|Posted by [email protected] on January 26, 2012 at 8:50 AM|
Man-made space junk has been in the news twice this week, but has anyone considered the risk to future space tourists?
Australia has backed a proposal to minimise the amount of man-made rubbish in orbit, and solar activity caused our atmosphere to expand and bring down some junk.
As Douglas Adams said, ‘Space is big, really big’, but it turns out that the bits of space we want to use aren’t so big.
We’ve been littering Earth orbit since 1958, when America put Vanguard 1 into an orbit where it remains to this day.
Over the decades, defunct satellites have been joined by spent rocket boosters, astronauts’ tools and gloves, and we’ve even been adding to it with anti-satellite tests.
Today, NASA’s Orbital Debris Program Office has catalogued more than 16,000 debris objects, but the majority of it is in low and medium orbits.
But adding in smaller particles which could still cause serious damage to spacecraft can raise estimates as high as 500,000 objects.
The Sun will reach the peak of its 11-year activity cycle in 2013, and the small increase in solar activity has caused the Earth’s thermosphere - it’s outermost layer - to expand.
This thin layer of atmosphere increases the drag on debris in low Earth orbit, causing them to enter the atmosphere and burn up sooner than expected.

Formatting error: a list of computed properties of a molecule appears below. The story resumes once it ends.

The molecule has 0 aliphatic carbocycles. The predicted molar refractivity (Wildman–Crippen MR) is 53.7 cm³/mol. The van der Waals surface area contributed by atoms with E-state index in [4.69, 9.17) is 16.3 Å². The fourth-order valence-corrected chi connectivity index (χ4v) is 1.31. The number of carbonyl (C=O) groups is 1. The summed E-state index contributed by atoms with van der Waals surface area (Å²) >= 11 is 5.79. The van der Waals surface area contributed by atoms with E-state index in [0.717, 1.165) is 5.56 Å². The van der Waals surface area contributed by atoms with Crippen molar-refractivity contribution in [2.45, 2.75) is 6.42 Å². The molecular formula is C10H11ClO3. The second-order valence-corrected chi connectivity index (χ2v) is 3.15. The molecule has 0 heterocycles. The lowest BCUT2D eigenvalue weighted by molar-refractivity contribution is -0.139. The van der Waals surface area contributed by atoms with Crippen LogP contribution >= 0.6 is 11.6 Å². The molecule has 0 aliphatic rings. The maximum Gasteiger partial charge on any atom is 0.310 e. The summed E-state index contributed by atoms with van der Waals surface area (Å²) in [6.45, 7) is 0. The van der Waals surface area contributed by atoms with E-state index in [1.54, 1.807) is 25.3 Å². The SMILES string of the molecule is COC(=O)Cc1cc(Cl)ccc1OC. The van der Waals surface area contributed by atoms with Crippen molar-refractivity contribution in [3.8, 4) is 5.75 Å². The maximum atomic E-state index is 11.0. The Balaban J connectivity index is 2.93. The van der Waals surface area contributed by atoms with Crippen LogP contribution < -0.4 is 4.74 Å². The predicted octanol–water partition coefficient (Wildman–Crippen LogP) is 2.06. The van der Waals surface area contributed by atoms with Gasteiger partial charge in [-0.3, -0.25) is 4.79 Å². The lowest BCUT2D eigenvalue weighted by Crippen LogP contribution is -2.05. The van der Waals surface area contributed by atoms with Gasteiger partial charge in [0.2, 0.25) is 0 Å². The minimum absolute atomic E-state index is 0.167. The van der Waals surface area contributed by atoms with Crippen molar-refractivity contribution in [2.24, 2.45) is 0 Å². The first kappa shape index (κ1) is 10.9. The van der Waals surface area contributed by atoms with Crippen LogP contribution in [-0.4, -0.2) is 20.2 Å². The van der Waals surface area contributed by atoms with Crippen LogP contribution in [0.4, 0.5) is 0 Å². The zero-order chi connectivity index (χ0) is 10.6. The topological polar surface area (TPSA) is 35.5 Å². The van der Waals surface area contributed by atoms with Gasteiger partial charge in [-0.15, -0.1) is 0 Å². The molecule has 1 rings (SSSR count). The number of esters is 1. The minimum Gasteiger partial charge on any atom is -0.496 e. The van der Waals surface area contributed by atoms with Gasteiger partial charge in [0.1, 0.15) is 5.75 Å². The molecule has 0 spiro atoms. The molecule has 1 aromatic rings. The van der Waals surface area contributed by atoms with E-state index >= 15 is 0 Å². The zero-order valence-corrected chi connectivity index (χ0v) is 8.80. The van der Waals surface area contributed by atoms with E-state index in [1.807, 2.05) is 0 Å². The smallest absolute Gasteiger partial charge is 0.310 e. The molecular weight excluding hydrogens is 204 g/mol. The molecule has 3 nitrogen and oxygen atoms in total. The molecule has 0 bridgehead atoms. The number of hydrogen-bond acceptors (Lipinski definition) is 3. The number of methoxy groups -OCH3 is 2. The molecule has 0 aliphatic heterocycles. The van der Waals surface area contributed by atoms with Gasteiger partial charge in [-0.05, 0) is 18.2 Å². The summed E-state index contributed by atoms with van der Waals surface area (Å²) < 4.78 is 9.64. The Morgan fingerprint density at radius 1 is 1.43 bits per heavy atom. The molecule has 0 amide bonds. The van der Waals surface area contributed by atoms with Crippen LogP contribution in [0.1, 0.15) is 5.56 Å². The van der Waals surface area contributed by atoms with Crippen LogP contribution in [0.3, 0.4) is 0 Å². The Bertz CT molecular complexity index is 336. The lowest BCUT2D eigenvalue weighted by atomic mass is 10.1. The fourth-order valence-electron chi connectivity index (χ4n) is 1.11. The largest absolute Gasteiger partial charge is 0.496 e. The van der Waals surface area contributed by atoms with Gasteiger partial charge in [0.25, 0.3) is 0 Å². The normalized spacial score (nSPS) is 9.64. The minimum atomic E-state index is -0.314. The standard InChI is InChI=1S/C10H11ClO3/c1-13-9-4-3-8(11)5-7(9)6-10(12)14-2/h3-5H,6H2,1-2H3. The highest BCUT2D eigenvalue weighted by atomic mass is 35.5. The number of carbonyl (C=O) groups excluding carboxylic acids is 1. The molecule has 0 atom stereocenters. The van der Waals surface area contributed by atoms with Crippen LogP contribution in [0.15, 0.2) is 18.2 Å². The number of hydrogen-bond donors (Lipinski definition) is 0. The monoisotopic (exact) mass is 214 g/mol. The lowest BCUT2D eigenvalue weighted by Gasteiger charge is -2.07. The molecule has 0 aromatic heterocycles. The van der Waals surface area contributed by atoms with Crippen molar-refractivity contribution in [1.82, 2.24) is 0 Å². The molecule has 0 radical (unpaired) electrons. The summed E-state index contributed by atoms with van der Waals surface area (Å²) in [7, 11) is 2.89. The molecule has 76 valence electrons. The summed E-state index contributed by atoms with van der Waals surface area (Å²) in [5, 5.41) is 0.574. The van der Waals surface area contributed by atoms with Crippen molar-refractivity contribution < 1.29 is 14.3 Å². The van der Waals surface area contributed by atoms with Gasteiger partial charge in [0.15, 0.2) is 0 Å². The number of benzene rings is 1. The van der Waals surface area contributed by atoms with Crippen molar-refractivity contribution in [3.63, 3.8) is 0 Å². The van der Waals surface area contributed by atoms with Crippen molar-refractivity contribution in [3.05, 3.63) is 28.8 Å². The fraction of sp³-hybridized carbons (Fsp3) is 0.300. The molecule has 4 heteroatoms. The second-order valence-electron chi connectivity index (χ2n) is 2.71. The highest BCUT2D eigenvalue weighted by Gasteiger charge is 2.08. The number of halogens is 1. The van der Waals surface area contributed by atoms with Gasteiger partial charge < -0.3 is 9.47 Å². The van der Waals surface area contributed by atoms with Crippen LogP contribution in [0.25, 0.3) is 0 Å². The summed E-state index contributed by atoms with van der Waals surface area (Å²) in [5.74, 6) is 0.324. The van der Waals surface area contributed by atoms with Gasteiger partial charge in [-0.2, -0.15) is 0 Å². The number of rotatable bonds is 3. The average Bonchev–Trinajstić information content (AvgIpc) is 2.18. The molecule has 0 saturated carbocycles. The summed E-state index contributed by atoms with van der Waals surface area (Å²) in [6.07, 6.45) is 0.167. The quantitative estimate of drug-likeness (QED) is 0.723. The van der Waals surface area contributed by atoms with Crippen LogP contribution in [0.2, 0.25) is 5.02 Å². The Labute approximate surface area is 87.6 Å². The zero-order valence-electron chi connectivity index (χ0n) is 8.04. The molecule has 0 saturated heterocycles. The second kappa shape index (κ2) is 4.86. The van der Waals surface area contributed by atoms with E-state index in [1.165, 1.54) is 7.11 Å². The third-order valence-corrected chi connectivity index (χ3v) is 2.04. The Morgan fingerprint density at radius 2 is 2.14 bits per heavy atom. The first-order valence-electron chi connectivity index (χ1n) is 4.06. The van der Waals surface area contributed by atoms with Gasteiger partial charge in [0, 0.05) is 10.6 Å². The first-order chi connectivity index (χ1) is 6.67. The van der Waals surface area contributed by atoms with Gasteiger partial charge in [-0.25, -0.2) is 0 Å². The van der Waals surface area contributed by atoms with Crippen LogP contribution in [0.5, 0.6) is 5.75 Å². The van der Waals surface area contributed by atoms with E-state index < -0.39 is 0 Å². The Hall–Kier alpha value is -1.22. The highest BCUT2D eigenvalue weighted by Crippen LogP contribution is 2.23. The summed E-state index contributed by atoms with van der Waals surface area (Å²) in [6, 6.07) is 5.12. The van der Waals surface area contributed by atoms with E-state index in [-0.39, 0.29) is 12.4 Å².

So it’s no surprise that NASA actually recorded a slight decline in orbital debris at the end of 2011, and orbital mitigation programmes like the international code of conduct on space activities backed by Australia this week.
But the International Space Station has been put on alert to avoid space debris several times per year, and a single collision between defunct satellites could hugely increase the amount of junk.
If commercial manned spaceflight and space tourism into orbit become successful, they will have to both account for the risk of debris and ensure they don’t make the situation worse.
Commercial launchers like SpaceX must ensure they de-orbit all of their unused rockets and service modules, while any orbital destinations will need to be armoured against smaller particles and able to move out of the way when larger debris threatens.
In the long term, the spaceflight industry will need to develop ways to capture or de-orbit the debris, overcoming the outdated military concerns that are always brought up in the face of such proposals.
Anyone who would seriously test an anti-satellite weapon today knows that it’s likely they wouldn’t just deny their enemy some capability, they could spark an avalanche of destruction that would deny space to the whole planet. It’s a scenario of mutually assured destruction which renders such weapons a useless as nuclear arms for winning any global conflict.
So let the commercial spaceflight industry lead the way on clearing up our space trash for the sake of its own future success.